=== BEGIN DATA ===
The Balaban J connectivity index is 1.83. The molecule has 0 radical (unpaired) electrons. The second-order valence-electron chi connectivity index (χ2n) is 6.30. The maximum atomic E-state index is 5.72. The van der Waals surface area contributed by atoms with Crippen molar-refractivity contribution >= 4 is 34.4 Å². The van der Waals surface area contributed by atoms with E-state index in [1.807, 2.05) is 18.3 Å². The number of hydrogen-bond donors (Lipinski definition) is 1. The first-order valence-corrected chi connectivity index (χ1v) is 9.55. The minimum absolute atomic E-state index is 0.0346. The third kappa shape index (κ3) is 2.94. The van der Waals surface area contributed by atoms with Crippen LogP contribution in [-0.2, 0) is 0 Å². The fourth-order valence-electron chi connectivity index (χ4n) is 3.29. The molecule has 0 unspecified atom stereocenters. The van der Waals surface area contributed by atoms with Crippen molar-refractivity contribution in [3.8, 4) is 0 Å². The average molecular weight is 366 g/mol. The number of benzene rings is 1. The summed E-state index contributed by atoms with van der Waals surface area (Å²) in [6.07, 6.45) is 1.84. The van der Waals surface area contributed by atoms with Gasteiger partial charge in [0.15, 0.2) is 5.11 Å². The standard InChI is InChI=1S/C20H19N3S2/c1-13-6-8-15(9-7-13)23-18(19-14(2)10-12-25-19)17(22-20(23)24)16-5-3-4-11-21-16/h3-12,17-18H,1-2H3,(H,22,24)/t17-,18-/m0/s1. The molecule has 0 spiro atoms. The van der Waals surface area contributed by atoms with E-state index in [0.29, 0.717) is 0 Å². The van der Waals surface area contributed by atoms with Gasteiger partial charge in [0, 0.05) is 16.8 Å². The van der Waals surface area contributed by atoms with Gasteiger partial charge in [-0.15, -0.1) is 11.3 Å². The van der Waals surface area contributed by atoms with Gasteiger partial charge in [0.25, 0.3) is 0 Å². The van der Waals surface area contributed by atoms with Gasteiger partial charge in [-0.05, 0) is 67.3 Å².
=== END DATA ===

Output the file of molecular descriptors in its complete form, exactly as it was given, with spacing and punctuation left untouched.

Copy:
The Balaban J connectivity index is 1.83. The molecule has 0 radical (unpaired) electrons. The second-order valence-electron chi connectivity index (χ2n) is 6.30. The maximum atomic E-state index is 5.72. The van der Waals surface area contributed by atoms with Crippen molar-refractivity contribution >= 4 is 34.4 Å². The van der Waals surface area contributed by atoms with E-state index in [1.807, 2.05) is 18.3 Å². The number of hydrogen-bond donors (Lipinski definition) is 1. The first-order valence-corrected chi connectivity index (χ1v) is 9.55. The minimum absolute atomic E-state index is 0.0346. The third kappa shape index (κ3) is 2.94. The van der Waals surface area contributed by atoms with Crippen LogP contribution in [-0.2, 0) is 0 Å². The fourth-order valence-electron chi connectivity index (χ4n) is 3.29. The molecule has 0 unspecified atom stereocenters. The van der Waals surface area contributed by atoms with Crippen molar-refractivity contribution in [3.8, 4) is 0 Å². The average molecular weight is 366 g/mol. The number of benzene rings is 1. The summed E-state index contributed by atoms with van der Waals surface area (Å²) in [6.07, 6.45) is 1.84. The van der Waals surface area contributed by atoms with Gasteiger partial charge in [0.15, 0.2) is 5.11 Å². The standard InChI is InChI=1S/C20H19N3S2/c1-13-6-8-15(9-7-13)23-18(19-14(2)10-12-25-19)17(22-20(23)24)16-5-3-4-11-21-16/h3-12,17-18H,1-2H3,(H,22,24)/t17-,18-/m0/s1. The molecule has 0 spiro atoms. The van der Waals surface area contributed by atoms with E-state index in [0.29, 0.717) is 0 Å². The van der Waals surface area contributed by atoms with Gasteiger partial charge in [0, 0.05) is 16.8 Å². The van der Waals surface area contributed by atoms with Gasteiger partial charge in [-0.15, -0.1) is 11.3 Å². The van der Waals surface area contributed by atoms with Gasteiger partial charge in [0.25, 0.3) is 0 Å². The van der Waals surface area contributed by atoms with Gasteiger partial charge in [-0.05, 0) is 67.3 Å².